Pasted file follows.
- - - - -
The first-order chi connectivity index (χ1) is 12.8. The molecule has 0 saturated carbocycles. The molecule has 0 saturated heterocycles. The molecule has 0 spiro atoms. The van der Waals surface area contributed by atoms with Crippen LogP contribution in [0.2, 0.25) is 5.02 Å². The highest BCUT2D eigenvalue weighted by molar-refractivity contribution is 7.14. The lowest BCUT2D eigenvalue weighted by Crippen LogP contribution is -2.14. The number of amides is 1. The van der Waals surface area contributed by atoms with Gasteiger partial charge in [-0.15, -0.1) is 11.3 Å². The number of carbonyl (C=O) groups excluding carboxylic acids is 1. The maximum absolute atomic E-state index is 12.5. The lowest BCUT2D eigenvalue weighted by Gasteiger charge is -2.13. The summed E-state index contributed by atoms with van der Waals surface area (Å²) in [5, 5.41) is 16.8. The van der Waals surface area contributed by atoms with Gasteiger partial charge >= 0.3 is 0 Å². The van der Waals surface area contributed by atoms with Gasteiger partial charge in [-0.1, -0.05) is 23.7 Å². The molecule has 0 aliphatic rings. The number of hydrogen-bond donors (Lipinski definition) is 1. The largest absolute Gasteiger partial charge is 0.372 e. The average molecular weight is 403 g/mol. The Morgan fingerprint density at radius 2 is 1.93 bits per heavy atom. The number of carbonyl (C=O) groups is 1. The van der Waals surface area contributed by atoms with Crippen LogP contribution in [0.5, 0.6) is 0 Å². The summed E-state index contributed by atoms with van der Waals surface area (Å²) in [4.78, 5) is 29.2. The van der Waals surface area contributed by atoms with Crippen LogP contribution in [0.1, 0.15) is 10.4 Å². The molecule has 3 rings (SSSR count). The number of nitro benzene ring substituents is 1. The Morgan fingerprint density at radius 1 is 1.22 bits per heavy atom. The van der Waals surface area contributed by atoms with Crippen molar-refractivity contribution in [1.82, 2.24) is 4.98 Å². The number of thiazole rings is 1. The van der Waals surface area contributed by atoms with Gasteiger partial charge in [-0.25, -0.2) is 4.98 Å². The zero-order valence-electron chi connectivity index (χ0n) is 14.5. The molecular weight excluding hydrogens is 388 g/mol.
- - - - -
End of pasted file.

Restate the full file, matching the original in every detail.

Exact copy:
The first-order chi connectivity index (χ1) is 12.8. The molecule has 0 saturated carbocycles. The molecule has 0 saturated heterocycles. The molecule has 0 spiro atoms. The van der Waals surface area contributed by atoms with Crippen LogP contribution in [0.2, 0.25) is 5.02 Å². The highest BCUT2D eigenvalue weighted by molar-refractivity contribution is 7.14. The lowest BCUT2D eigenvalue weighted by Crippen LogP contribution is -2.14. The number of amides is 1. The van der Waals surface area contributed by atoms with Gasteiger partial charge in [-0.15, -0.1) is 11.3 Å². The number of carbonyl (C=O) groups excluding carboxylic acids is 1. The maximum absolute atomic E-state index is 12.5. The lowest BCUT2D eigenvalue weighted by Gasteiger charge is -2.13. The summed E-state index contributed by atoms with van der Waals surface area (Å²) in [5, 5.41) is 16.8. The van der Waals surface area contributed by atoms with Gasteiger partial charge >= 0.3 is 0 Å². The van der Waals surface area contributed by atoms with Gasteiger partial charge in [-0.1, -0.05) is 23.7 Å². The molecule has 0 aliphatic rings. The number of hydrogen-bond donors (Lipinski definition) is 1. The largest absolute Gasteiger partial charge is 0.372 e. The average molecular weight is 403 g/mol. The Morgan fingerprint density at radius 2 is 1.93 bits per heavy atom. The number of carbonyl (C=O) groups is 1. The van der Waals surface area contributed by atoms with Crippen LogP contribution in [0.5, 0.6) is 0 Å². The summed E-state index contributed by atoms with van der Waals surface area (Å²) in [4.78, 5) is 29.2. The van der Waals surface area contributed by atoms with Crippen LogP contribution in [0.1, 0.15) is 10.4 Å². The molecule has 3 rings (SSSR count). The number of nitro benzene ring substituents is 1. The Morgan fingerprint density at radius 1 is 1.22 bits per heavy atom. The van der Waals surface area contributed by atoms with Crippen molar-refractivity contribution in [1.82, 2.24) is 4.98 Å². The number of thiazole rings is 1. The van der Waals surface area contributed by atoms with Gasteiger partial charge in [-0.25, -0.2) is 4.98 Å². The zero-order valence-electron chi connectivity index (χ0n) is 14.5. The molecular weight excluding hydrogens is 388 g/mol.